in non-emergency cases. By that rationale, the FAA asserts in its 
comments regarding the NPRM the NTSB cannot exercise authority over the 
FAA's release of EIRs in emergency cases until the FAA issues its 
complaint in such cases. The FAA also quotes the Pilot's Bill of 
Rights, which requires the FAA to make available the EIR, rather than 
release it outright in the absence of a request. In addition, the FAA 
states it maintains authority to issue emergency orders orally, rather 
than in writing, and may do so in particularly egregious cases.
    The FAA also points out the NTSB's promulgation of the proposed 
rule would have eliminated the paragraph concerning discovery 
procedures applicable to emergency cases. The FAA asks the NTSB to 
maintain its current rules concerning discovery procedures applicable 
to emergency cases.
    The NTSB appreciates the points all three commenters proferred, and 
has carefully considered them. The NTSB finds the FAA's assertion 
concerning the lack of jurisdiction persuasive. The NTSB has decided to 
withdraw the proposed rulemaking, based on the lack of express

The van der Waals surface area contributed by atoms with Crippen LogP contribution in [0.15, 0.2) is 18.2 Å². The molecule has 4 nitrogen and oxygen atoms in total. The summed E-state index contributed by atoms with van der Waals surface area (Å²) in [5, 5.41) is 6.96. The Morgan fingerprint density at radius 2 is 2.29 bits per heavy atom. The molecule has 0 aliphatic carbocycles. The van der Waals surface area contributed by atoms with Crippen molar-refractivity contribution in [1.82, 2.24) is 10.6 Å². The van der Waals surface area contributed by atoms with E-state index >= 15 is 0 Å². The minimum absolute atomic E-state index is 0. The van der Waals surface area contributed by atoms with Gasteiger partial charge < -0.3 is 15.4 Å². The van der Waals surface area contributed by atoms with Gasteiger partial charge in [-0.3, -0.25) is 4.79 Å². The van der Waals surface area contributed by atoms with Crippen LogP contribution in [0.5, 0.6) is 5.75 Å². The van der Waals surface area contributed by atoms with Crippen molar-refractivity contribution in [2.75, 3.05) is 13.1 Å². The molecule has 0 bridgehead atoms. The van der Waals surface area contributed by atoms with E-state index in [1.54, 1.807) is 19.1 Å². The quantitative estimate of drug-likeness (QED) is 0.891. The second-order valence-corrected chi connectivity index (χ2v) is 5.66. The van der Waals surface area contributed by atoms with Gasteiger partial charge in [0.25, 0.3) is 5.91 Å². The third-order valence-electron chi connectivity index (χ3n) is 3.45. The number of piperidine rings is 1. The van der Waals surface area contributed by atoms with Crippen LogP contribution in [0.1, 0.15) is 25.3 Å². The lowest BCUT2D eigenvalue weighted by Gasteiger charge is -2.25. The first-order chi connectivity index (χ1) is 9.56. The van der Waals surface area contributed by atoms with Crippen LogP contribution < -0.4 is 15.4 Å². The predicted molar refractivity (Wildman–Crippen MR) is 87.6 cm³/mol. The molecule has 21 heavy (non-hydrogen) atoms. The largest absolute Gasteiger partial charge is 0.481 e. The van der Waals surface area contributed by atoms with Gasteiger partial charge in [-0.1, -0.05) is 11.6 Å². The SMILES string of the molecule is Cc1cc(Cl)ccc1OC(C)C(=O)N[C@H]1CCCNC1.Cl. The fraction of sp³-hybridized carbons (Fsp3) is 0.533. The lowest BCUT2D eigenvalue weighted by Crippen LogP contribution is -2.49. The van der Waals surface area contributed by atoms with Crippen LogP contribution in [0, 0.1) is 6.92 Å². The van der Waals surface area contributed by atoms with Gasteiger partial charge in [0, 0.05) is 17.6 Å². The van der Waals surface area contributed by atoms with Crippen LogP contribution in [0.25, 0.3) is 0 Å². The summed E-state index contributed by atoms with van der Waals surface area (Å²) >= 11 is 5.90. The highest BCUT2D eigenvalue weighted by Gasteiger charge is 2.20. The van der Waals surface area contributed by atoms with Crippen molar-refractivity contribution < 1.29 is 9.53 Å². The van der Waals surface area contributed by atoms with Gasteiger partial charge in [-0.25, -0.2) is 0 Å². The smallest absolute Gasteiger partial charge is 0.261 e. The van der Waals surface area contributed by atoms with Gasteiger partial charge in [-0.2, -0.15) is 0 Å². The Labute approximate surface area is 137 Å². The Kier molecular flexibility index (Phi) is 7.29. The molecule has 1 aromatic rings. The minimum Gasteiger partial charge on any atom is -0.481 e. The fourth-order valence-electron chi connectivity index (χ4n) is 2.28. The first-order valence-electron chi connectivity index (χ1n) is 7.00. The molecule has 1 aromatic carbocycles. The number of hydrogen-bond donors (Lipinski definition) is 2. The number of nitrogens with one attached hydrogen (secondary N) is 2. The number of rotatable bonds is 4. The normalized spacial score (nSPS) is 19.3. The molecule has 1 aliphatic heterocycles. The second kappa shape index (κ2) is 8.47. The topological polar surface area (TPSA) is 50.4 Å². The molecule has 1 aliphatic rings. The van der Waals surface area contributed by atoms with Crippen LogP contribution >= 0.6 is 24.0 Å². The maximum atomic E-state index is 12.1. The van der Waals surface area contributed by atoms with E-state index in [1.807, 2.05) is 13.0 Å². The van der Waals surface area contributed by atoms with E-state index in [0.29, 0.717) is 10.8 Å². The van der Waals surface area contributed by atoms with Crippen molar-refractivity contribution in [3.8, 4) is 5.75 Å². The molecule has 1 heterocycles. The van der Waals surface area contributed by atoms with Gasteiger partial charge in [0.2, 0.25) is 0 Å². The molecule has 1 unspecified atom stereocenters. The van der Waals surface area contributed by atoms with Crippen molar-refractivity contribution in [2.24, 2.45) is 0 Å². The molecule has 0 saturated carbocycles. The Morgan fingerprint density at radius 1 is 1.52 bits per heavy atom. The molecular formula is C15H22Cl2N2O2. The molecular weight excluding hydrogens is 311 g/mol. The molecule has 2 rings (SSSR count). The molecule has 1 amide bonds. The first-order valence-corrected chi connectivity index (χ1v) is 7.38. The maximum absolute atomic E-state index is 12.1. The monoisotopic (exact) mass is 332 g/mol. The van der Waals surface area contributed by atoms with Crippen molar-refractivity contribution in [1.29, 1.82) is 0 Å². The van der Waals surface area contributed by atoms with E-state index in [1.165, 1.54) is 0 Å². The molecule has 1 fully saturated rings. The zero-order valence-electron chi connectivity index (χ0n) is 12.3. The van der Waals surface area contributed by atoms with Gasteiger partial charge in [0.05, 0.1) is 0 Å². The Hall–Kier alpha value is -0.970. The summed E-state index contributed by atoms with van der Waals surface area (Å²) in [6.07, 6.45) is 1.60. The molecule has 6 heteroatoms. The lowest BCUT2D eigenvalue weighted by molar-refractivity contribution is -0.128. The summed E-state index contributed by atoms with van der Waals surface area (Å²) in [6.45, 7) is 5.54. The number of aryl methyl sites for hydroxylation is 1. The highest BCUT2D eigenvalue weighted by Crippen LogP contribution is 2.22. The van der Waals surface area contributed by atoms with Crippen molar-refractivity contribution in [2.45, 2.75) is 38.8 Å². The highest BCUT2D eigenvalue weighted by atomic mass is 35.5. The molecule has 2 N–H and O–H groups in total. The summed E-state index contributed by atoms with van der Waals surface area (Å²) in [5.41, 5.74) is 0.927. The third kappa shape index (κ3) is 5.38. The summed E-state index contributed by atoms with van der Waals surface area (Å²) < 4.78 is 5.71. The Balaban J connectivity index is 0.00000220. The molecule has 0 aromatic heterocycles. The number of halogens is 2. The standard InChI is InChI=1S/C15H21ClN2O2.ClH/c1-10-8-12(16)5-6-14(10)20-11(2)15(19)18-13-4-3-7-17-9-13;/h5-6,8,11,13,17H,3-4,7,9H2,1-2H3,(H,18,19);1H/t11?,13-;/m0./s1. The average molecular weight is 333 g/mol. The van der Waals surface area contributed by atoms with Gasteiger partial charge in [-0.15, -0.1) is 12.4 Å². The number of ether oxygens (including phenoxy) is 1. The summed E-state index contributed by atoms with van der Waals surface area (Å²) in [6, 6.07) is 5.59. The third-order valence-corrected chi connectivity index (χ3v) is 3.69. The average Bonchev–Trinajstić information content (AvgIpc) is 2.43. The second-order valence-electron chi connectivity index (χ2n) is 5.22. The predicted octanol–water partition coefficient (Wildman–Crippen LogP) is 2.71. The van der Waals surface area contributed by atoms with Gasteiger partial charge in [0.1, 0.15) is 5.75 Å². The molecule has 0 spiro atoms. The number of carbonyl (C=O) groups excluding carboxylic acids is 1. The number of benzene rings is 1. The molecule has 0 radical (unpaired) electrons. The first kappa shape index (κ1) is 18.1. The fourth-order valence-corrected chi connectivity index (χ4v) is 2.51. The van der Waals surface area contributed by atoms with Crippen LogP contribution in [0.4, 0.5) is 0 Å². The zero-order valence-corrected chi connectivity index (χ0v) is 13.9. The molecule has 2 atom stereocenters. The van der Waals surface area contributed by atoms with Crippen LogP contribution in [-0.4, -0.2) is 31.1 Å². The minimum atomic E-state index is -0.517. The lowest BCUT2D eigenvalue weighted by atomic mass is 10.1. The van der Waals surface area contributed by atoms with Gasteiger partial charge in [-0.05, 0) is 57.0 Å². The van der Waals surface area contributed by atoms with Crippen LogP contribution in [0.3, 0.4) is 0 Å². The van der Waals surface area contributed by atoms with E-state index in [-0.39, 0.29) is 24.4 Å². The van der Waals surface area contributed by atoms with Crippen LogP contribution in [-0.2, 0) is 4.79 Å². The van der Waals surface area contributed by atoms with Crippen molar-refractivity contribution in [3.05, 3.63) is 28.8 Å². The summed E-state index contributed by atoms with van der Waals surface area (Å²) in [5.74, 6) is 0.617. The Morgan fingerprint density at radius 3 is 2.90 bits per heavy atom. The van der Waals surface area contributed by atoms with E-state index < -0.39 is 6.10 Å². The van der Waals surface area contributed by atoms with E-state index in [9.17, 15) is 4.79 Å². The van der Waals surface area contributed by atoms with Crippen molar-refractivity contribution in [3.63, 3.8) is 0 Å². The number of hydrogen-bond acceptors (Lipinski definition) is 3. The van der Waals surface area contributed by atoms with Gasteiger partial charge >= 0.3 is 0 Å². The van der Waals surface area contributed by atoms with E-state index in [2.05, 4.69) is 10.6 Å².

statutory authority in the Pilot's Bill of Rights for the NTSB to 
exercise jurisdiction over emergency cases prior to a respondent's 
filing of an appeal of an order issued by the FAA Administrator. Given 
this lack of authority, the NTSB has determined it cannot promulgate 
and enforce the proposed rule change. Consistent with this decision to 
withdraw this rulemaking, the existing paragraph in Sec.  821.55 
concerning the discovery procedure applicable to emergency cases, 
remains unchanged. Notwithstanding this determination concerning 
authority, the NTSB believes its administrative law judges may 
nevertheless administer appropriate remedies in emergency cases where, 
after the NTSB's jurisdiction attaches, the FAA fails to make available 
the EIR to a respondent. Based on these considerations, we withdraw the 
NPRM published September 19, 2013.

Christopher A. Hart,
Acting Chairman.
[FR Doc. 2014-16713 Filed 7-16-14; 8:45 am]
BILLING CODE 7533-01-P